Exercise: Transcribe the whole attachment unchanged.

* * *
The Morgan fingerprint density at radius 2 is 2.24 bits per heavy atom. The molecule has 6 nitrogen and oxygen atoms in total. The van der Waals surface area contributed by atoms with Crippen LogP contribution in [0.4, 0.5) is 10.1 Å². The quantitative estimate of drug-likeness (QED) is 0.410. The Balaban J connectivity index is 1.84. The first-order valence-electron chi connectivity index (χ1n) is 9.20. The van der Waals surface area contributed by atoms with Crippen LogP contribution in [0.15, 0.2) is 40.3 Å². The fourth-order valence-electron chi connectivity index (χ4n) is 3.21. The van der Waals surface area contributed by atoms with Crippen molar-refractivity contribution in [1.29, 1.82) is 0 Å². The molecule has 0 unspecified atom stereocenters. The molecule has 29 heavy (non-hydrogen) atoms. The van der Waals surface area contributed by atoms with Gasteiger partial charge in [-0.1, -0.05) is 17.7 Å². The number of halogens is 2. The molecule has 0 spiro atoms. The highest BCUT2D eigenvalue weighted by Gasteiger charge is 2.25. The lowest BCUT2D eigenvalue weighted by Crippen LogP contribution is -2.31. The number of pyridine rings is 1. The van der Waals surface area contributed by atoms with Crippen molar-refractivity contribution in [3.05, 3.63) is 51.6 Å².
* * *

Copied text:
The Morgan fingerprint density at radius 2 is 2.24 bits per heavy atom. The molecule has 6 nitrogen and oxygen atoms in total. The van der Waals surface area contributed by atoms with Crippen LogP contribution in [0.4, 0.5) is 10.1 Å². The quantitative estimate of drug-likeness (QED) is 0.410. The Balaban J connectivity index is 1.84. The first-order valence-electron chi connectivity index (χ1n) is 9.20. The van der Waals surface area contributed by atoms with Crippen LogP contribution in [0.15, 0.2) is 40.3 Å². The fourth-order valence-electron chi connectivity index (χ4n) is 3.21. The van der Waals surface area contributed by atoms with Crippen molar-refractivity contribution in [1.29, 1.82) is 0 Å². The molecule has 0 unspecified atom stereocenters. The molecule has 29 heavy (non-hydrogen) atoms. The van der Waals surface area contributed by atoms with Gasteiger partial charge in [-0.1, -0.05) is 17.7 Å². The number of halogens is 2. The molecule has 0 spiro atoms. The highest BCUT2D eigenvalue weighted by Gasteiger charge is 2.25. The lowest BCUT2D eigenvalue weighted by Crippen LogP contribution is -2.31. The number of pyridine rings is 1. The van der Waals surface area contributed by atoms with Crippen molar-refractivity contribution in [3.05, 3.63) is 51.6 Å².